Clippers crush Lakers as teams stay on opposite paths, 133-109: With the LA Clippers desperate to pile up wins and the Lakers eager to improve their odds in the NBA draft lottery, both sides achieved the necessary result at Staples Center, with the playoff-bound Clippers trouncing the Lakers, 133-109. The Lakers, fittingly, never led. -- The Orange County Register
Luke Walton wants Jordan Clarkson to find other ways to contribute on poor shooting nights: In theory, the latest lineup switch should have invigorated Jordan Clarkson. After all, the third-year guard appears most comfortable whenever he has the ball in his hands. In the Lakers’ 133-109 loss to the Clippers on Tuesday at Staples Center, though, Clarkson experienced a painful lesson. -- The Orange County Register
Luke Walton doesn't want Julius Randle, Larry Nance Jr. to rely on 3-point shots: Like Julius Randle, Lakers forward Larry Nance Jr. has spent time working on his 3-point shot in an effort to expand his game after hearing constant feedback in his past two seasons. But how much does Walton expect Randle and Nance to use that as a weapon without diluting their skills as bruising playmakers? -- The Orange County Register
Clippers take advantage of Lakers' bad start and never look back in 133-109 win: Fans received twinkling purple necklaces as they entered Staples Center for Tuesday night’s Lakers home game against the Clippers. The lights kept blinking, but the other team in town quickly sapped the rest of the energy out of the building. -- Los Angeles Times
Fight in name only: Luol Deng’s experience with playground fighting goes back to his childhood. He remembers fights in schools as part of daily life when he was a refugee in Egypt. “Whether it was because we’re Christians or we’re black,” Deng said. “It was literally every day in school. Almost every day you have to deal with something.” Deng had backup in the form of his brothers. -- Los Angeles Times
LOS ANGELES -- Chris Paul scored 27 points before watching the end of a blowout with his young son on the bench, and the Clippers beat the Lakers 133-109 on Tuesday night for yet another win in the battle of Los Angeles.
The Clippers have won 17 of the last 19 meetings against the Lakers. They cruised in this one, and the younger Chris Paul got to sit on his dad's lap on the bench during the fourth quarter.
Eight Clippers scored in double figures, including J.J. Redick with 24 points and Austin Rivers with 17.
The Clippers hit 15 of 33 3-pointers, and their starters sat out the entire fourth quarter for the second consecutive game.
Brandon Ingram led the Lakers with 21 points.
Lakers general manager Rob Pelinka announced the move on Tuesday, after Nwaba's second 10-day contract expired.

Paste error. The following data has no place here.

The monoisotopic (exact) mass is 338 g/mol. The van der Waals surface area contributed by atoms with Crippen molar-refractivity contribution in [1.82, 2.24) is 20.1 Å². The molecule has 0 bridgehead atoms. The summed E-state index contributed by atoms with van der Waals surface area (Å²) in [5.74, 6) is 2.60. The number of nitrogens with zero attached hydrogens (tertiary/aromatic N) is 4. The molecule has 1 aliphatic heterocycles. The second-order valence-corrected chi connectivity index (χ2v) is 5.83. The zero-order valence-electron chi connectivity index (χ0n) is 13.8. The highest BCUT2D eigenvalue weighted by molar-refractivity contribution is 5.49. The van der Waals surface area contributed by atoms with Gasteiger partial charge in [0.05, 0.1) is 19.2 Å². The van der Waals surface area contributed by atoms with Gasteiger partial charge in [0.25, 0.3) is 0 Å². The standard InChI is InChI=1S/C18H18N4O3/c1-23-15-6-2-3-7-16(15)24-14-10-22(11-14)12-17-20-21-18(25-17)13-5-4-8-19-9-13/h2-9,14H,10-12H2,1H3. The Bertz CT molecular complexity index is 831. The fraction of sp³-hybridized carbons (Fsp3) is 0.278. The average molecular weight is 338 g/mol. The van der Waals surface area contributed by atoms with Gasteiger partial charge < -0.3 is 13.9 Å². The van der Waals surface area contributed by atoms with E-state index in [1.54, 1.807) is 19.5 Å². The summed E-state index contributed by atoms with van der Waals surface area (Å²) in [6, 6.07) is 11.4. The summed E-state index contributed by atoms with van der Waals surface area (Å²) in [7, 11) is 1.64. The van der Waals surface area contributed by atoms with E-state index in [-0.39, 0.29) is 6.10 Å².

Nwaba was promoted from the Lakers' D-League affiliate on Feb. 28, and he immediately caught on with standout defense and steady play. He is averaging 3.6 points and 2.0 rebounds in 10 games for the Lakers, including two starts.
"He gives us a toughness that we definitely need," Lakers coach Luke Walton said. "He gives us a defensive mindset that we definitely need. It's nice to be able to preach something all day, every day, in practice and in games, and then have a young guy that's hungry -- and whether he plays at all in the first three quarters [or not], when he steps on the court, he's ready to compete. He's ready to get after it on defense."
Pelinka said the Lakers also like Nwaba's work ethic in practice.
Nwaba is a product of Los Angeles' University High, Santa Monica College and Cal Poly-San Luis Obispo.
Information from ESPN's Baxter Holmes and The Associated Press was used in this report.
Every Tuesday, Wednesday and Thursday, we pose a question to a rotating panel of ESPN fantasy basketball experts to gauge their thoughts on a hot topic. Today's contributors are ESPN Fantasy's Joe Kaiser, Jim McCormick and Kyle Soppe.
Since the All-Star break, we've seen D'Angelo Russell average 19.4 points, 2.8 3-pointers, 4.8 assists and 1.9 steals per game while shooting 45 percent from the field and 63.3 from the foul line. Dennis Schroder has averaged 18.5 PPG, 1.3 3PPG, 6.2 APG, 43.3 FG%, 90.2 FT% during that span. Which player do you like better as a keeper for next season and beyond?
Joe Kaiser: Russell has the star potential and the higher ceiling, but to me Schroder is the safer option because he has a defined role and two more years of experience in the league. In Los Angeles, coach Luke Walton and the Lakers are still trying to figure out if Russell is better as a point guard or playing off the ball as more of a shooting guard. There are also questions in Laker Land as to whether Walton and/or Russell are going to be in Los Angeles for the long-term, and it's possible either or both of them could be in different situations next season.